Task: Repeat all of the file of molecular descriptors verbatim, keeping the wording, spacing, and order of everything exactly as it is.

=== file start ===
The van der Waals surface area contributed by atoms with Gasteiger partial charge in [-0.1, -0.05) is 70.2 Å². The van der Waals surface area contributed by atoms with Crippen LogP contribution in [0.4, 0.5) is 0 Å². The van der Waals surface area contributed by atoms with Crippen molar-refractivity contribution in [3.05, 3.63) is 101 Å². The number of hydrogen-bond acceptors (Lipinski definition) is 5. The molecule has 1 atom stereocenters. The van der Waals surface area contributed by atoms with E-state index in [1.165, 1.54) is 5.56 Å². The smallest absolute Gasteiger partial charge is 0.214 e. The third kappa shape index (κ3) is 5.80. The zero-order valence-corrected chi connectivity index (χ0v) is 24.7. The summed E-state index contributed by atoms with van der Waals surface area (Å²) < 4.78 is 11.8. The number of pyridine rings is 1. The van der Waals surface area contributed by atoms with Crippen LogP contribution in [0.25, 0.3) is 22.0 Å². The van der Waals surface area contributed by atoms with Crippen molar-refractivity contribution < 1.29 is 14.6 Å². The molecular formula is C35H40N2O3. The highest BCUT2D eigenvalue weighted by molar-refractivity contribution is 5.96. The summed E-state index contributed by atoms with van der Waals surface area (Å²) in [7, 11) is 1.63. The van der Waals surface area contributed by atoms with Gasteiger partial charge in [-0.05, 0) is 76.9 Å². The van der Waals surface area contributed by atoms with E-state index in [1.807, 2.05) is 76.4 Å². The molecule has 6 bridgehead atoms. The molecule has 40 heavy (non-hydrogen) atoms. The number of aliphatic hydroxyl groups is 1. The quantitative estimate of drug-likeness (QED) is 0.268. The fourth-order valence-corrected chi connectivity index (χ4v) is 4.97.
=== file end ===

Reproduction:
The van der Waals surface area contributed by atoms with Gasteiger partial charge in [-0.1, -0.05) is 70.2 Å². The van der Waals surface area contributed by atoms with Crippen LogP contribution in [0.4, 0.5) is 0 Å². The van der Waals surface area contributed by atoms with Crippen molar-refractivity contribution in [3.05, 3.63) is 101 Å². The number of hydrogen-bond acceptors (Lipinski definition) is 5. The molecule has 1 atom stereocenters. The van der Waals surface area contributed by atoms with E-state index in [1.165, 1.54) is 5.56 Å². The smallest absolute Gasteiger partial charge is 0.214 e. The third kappa shape index (κ3) is 5.80. The zero-order valence-corrected chi connectivity index (χ0v) is 24.7. The summed E-state index contributed by atoms with van der Waals surface area (Å²) < 4.78 is 11.8. The number of pyridine rings is 1. The van der Waals surface area contributed by atoms with Crippen LogP contribution in [0.25, 0.3) is 22.0 Å². The van der Waals surface area contributed by atoms with Crippen molar-refractivity contribution < 1.29 is 14.6 Å². The molecular formula is C35H40N2O3. The highest BCUT2D eigenvalue weighted by molar-refractivity contribution is 5.96. The summed E-state index contributed by atoms with van der Waals surface area (Å²) in [7, 11) is 1.63. The van der Waals surface area contributed by atoms with Gasteiger partial charge in [-0.05, 0) is 76.9 Å². The van der Waals surface area contributed by atoms with E-state index in [1.807, 2.05) is 76.4 Å². The molecule has 6 bridgehead atoms. The molecule has 40 heavy (non-hydrogen) atoms. The number of aliphatic hydroxyl groups is 1. The quantitative estimate of drug-likeness (QED) is 0.268. The fourth-order valence-corrected chi connectivity index (χ4v) is 4.97.